MONT-DE-MASRAN – SAINT-SEVER
Then set the canvas against a tree
In a garden
In a grove
Or in a forest
Hide behind the tree
When I left the town in the morning, the streets where filled with little booths. There was a market going on in town. People prepared their stands for selling fruit, vegetables, clothing, household goods, electronics……
The influence of Spain could be seen on posters and cars. People enjoy bullfights in this area. The rules had been changed for the fight, as the bull has to leave the arena still alive. Mont-de-Marsan is the capital of Les Landes with about 30,000 inhabitants. Despite the market activities, the town made a somehow sleepy impression.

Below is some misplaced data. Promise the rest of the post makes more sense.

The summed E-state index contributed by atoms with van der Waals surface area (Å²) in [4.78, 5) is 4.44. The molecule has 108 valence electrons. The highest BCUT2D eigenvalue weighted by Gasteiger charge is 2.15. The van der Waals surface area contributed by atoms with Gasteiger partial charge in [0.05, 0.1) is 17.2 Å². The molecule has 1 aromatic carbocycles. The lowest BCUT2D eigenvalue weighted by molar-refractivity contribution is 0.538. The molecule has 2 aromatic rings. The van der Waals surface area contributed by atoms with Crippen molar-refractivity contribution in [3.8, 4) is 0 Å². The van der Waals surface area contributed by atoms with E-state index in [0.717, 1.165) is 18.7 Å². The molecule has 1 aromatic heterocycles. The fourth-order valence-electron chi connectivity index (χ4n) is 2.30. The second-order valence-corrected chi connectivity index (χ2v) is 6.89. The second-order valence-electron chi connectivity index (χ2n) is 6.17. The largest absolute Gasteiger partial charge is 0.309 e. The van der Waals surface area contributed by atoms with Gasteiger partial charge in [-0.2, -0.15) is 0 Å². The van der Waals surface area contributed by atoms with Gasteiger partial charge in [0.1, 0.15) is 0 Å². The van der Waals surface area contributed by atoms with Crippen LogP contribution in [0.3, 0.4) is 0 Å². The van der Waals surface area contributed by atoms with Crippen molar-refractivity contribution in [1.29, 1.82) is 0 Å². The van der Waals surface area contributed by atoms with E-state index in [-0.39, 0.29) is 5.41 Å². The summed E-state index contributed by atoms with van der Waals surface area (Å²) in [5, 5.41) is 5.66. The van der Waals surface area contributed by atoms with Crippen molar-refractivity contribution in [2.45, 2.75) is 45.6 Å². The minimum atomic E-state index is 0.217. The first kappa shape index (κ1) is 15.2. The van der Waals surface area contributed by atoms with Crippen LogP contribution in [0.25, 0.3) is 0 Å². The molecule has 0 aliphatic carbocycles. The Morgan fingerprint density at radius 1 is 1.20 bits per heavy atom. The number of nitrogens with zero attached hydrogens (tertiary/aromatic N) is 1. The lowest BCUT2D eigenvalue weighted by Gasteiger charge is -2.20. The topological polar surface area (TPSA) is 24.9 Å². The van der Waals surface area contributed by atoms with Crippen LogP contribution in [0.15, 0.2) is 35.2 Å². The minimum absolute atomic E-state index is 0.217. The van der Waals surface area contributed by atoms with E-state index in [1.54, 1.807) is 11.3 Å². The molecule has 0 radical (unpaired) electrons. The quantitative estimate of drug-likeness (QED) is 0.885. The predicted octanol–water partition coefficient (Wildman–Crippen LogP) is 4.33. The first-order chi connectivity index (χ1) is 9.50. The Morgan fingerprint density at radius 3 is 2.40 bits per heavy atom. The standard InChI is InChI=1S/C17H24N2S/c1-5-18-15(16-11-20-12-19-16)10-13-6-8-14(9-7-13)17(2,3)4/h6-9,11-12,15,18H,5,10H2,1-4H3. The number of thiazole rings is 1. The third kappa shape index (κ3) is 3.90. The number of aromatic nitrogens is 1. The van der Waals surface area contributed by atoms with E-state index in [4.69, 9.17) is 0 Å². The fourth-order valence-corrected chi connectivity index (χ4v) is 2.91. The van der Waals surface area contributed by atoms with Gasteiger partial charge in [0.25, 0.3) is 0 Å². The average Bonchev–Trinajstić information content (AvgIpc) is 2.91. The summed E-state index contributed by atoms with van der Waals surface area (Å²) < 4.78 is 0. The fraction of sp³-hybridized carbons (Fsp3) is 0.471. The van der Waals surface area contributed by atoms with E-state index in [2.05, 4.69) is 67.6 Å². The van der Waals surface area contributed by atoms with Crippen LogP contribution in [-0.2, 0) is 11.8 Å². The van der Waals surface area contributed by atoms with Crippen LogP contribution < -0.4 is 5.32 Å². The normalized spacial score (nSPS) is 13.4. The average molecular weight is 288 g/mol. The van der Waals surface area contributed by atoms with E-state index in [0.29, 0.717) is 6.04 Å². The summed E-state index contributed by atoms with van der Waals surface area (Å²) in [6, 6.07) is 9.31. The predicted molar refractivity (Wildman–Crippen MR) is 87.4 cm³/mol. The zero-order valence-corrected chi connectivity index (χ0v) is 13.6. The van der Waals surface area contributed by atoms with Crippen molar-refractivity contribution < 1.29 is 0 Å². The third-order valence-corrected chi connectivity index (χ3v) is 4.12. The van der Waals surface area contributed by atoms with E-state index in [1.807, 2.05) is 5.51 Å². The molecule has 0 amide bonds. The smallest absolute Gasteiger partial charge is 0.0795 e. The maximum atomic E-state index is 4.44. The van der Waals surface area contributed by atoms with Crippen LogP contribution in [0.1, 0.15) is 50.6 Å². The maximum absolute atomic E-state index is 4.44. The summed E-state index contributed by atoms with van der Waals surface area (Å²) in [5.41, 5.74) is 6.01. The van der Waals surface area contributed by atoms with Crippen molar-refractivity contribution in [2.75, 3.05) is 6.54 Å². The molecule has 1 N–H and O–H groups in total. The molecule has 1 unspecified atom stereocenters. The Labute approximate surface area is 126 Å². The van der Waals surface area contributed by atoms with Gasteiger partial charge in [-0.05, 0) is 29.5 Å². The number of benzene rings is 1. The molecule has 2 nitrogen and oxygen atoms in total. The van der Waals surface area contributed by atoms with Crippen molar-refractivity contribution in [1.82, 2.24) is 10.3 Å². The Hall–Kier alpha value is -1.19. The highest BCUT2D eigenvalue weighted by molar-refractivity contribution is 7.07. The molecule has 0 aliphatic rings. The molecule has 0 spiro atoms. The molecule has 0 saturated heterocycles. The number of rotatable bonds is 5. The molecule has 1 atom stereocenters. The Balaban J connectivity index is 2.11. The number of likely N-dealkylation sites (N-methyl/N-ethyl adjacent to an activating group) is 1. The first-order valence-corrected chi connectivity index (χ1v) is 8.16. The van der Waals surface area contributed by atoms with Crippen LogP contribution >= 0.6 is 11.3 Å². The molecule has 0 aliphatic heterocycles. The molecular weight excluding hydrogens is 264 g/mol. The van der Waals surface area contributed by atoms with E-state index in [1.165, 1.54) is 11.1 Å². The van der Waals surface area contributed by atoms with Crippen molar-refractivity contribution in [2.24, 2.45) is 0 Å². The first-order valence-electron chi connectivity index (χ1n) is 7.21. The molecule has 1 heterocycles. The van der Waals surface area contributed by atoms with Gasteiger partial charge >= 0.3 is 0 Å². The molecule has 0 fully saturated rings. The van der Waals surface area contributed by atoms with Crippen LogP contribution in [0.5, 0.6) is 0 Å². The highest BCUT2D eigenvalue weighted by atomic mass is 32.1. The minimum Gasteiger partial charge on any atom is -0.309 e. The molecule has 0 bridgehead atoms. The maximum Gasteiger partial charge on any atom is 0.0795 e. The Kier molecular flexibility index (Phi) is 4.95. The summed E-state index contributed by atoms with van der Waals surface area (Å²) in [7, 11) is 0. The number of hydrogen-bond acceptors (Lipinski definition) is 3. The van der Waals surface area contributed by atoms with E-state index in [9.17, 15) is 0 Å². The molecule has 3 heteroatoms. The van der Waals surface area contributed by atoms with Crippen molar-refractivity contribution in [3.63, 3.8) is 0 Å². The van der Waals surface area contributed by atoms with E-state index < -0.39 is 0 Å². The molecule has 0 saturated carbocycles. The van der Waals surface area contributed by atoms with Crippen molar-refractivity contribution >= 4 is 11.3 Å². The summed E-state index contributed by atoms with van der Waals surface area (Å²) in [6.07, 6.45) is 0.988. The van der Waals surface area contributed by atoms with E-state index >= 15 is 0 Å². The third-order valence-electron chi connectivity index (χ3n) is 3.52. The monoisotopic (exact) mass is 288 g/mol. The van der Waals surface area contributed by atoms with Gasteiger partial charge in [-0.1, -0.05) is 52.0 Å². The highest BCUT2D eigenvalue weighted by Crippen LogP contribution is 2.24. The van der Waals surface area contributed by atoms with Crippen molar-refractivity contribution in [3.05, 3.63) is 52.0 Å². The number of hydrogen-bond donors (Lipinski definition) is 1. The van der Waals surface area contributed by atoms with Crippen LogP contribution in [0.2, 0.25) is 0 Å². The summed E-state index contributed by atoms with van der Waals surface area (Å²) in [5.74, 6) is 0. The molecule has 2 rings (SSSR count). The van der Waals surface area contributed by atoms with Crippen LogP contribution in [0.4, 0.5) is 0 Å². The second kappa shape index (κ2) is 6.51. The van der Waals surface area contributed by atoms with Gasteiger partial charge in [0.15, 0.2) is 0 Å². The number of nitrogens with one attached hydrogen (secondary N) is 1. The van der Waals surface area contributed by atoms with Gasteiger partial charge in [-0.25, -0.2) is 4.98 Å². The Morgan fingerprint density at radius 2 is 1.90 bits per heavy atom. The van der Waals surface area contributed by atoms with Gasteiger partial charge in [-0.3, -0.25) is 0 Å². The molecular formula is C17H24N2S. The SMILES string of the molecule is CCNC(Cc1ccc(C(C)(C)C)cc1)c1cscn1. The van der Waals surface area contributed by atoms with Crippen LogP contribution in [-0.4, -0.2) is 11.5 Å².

After Mont-de-Marson, I left the big forest area and saw again the great, big sky. Meadows full of yellow flowers were scattered along my way.
In a little village, people had organized a community walk. A mother with her two daughters prepared some refreshments for the passing by hikers. They invited me to have a snack too.
Shortly before I arrived in Saint-Sever, I crossed the river Adour. It was nice to see water again.
The walk up to the plateau where Saint-Severe is located was a little ravine covered with deep green moss. It was beautiful to walk through. The town itself goes back to Gallo-Roman times and is full of history.
The refuge was in a former Jacobine monastery (a religious order founded in Paris in the beginning of the 13th century). Here I met the hospitaliér Philippe. He gave me a tour of the town and explained the historical significance of the buildings. Unfortunately, his English sounded more like French and I could not understand him very well. In the museum of the Couvent des Jakobines, I saw a copy of a world map from the 11th century Beatus manuscript. It was fascinating to see how medieval people saw the world at their time.